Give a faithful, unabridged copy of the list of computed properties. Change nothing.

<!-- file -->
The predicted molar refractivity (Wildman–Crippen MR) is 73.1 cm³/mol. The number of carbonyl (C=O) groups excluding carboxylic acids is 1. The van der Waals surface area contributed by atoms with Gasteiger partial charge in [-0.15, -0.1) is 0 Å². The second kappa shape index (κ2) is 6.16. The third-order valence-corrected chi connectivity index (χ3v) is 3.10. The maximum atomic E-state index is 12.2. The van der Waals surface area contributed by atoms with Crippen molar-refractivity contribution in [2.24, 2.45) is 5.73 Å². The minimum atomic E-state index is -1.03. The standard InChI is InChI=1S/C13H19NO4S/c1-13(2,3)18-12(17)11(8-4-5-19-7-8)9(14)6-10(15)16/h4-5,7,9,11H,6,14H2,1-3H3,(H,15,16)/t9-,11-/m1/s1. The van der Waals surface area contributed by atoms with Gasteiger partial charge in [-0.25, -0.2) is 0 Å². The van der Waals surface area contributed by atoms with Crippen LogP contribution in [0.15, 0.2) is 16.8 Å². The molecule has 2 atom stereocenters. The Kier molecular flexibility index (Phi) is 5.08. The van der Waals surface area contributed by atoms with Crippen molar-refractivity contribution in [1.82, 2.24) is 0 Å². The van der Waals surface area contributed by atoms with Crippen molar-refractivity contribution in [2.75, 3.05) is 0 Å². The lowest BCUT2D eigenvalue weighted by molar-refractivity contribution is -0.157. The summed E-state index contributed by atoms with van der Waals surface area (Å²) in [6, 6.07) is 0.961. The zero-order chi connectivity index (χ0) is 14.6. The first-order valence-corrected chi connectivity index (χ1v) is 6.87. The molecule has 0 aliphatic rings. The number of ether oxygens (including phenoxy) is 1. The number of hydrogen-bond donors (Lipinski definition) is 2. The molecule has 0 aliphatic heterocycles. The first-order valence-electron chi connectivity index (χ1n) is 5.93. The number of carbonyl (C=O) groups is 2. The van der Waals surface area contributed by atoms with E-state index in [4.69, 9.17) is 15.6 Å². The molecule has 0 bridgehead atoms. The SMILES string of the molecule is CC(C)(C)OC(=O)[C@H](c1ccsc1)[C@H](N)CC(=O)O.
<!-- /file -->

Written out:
The predicted molar refractivity (Wildman–Crippen MR) is 73.1 cm³/mol. The number of carbonyl (C=O) groups excluding carboxylic acids is 1. The van der Waals surface area contributed by atoms with Gasteiger partial charge in [-0.15, -0.1) is 0 Å². The second kappa shape index (κ2) is 6.16. The third-order valence-corrected chi connectivity index (χ3v) is 3.10. The maximum atomic E-state index is 12.2. The van der Waals surface area contributed by atoms with Crippen molar-refractivity contribution in [2.24, 2.45) is 5.73 Å². The minimum atomic E-state index is -1.03. The standard InChI is InChI=1S/C13H19NO4S/c1-13(2,3)18-12(17)11(8-4-5-19-7-8)9(14)6-10(15)16/h4-5,7,9,11H,6,14H2,1-3H3,(H,15,16)/t9-,11-/m1/s1. The van der Waals surface area contributed by atoms with Gasteiger partial charge in [-0.25, -0.2) is 0 Å². The van der Waals surface area contributed by atoms with Crippen LogP contribution in [0.15, 0.2) is 16.8 Å². The molecule has 2 atom stereocenters. The Kier molecular flexibility index (Phi) is 5.08. The van der Waals surface area contributed by atoms with Crippen molar-refractivity contribution in [1.82, 2.24) is 0 Å². The van der Waals surface area contributed by atoms with Crippen molar-refractivity contribution in [2.75, 3.05) is 0 Å². The lowest BCUT2D eigenvalue weighted by molar-refractivity contribution is -0.157. The summed E-state index contributed by atoms with van der Waals surface area (Å²) in [6, 6.07) is 0.961. The zero-order chi connectivity index (χ0) is 14.6. The first-order valence-corrected chi connectivity index (χ1v) is 6.87. The molecule has 0 aliphatic rings. The number of ether oxygens (including phenoxy) is 1. The number of hydrogen-bond donors (Lipinski definition) is 2. The molecule has 0 aliphatic heterocycles. The first-order valence-electron chi connectivity index (χ1n) is 5.93. The number of carbonyl (C=O) groups is 2. The van der Waals surface area contributed by atoms with E-state index in [4.69, 9.17) is 15.6 Å². The molecule has 0 bridgehead atoms. The SMILES string of the molecule is CC(C)(C)OC(=O)[C@H](c1ccsc1)[C@H](N)CC(=O)O.